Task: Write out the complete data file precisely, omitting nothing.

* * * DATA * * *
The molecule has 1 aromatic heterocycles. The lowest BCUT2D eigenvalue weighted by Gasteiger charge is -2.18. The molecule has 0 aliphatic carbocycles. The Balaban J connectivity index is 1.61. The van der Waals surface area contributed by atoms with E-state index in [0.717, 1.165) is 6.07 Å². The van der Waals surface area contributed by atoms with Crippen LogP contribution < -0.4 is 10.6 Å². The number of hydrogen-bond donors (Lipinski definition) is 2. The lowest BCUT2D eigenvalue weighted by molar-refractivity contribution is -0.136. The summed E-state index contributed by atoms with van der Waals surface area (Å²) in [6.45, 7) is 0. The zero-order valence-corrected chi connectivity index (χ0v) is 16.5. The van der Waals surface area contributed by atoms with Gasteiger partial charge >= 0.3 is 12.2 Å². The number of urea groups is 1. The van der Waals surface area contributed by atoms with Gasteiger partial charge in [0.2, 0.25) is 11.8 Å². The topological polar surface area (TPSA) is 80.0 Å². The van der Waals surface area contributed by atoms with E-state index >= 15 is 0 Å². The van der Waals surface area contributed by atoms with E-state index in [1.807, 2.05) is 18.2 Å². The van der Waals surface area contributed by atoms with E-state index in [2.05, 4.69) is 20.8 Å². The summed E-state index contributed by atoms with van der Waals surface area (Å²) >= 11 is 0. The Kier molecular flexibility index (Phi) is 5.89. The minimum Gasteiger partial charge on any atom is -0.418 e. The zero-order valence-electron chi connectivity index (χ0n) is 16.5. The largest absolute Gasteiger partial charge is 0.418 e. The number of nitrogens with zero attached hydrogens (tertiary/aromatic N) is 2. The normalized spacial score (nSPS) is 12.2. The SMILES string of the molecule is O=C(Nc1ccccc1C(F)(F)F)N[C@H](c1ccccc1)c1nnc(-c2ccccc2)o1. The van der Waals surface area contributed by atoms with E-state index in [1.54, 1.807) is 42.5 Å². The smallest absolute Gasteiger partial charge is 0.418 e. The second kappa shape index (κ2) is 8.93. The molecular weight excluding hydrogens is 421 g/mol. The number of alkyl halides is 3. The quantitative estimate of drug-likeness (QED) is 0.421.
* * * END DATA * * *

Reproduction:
The molecule has 1 aromatic heterocycles. The lowest BCUT2D eigenvalue weighted by Gasteiger charge is -2.18. The molecule has 0 aliphatic carbocycles. The Balaban J connectivity index is 1.61. The van der Waals surface area contributed by atoms with E-state index in [0.717, 1.165) is 6.07 Å². The van der Waals surface area contributed by atoms with Crippen LogP contribution < -0.4 is 10.6 Å². The number of hydrogen-bond donors (Lipinski definition) is 2. The lowest BCUT2D eigenvalue weighted by molar-refractivity contribution is -0.136. The summed E-state index contributed by atoms with van der Waals surface area (Å²) in [6.45, 7) is 0. The zero-order valence-corrected chi connectivity index (χ0v) is 16.5. The van der Waals surface area contributed by atoms with Gasteiger partial charge >= 0.3 is 12.2 Å². The number of urea groups is 1. The van der Waals surface area contributed by atoms with Gasteiger partial charge in [0.2, 0.25) is 11.8 Å². The topological polar surface area (TPSA) is 80.0 Å². The van der Waals surface area contributed by atoms with E-state index >= 15 is 0 Å². The van der Waals surface area contributed by atoms with E-state index in [1.807, 2.05) is 18.2 Å². The van der Waals surface area contributed by atoms with E-state index in [2.05, 4.69) is 20.8 Å². The summed E-state index contributed by atoms with van der Waals surface area (Å²) >= 11 is 0. The Kier molecular flexibility index (Phi) is 5.89. The minimum Gasteiger partial charge on any atom is -0.418 e. The zero-order valence-electron chi connectivity index (χ0n) is 16.5. The largest absolute Gasteiger partial charge is 0.418 e. The number of nitrogens with zero attached hydrogens (tertiary/aromatic N) is 2. The normalized spacial score (nSPS) is 12.2. The SMILES string of the molecule is O=C(Nc1ccccc1C(F)(F)F)N[C@H](c1ccccc1)c1nnc(-c2ccccc2)o1. The van der Waals surface area contributed by atoms with E-state index in [1.54, 1.807) is 42.5 Å². The smallest absolute Gasteiger partial charge is 0.418 e. The second kappa shape index (κ2) is 8.93. The molecular weight excluding hydrogens is 421 g/mol. The number of alkyl halides is 3. The quantitative estimate of drug-likeness (QED) is 0.421.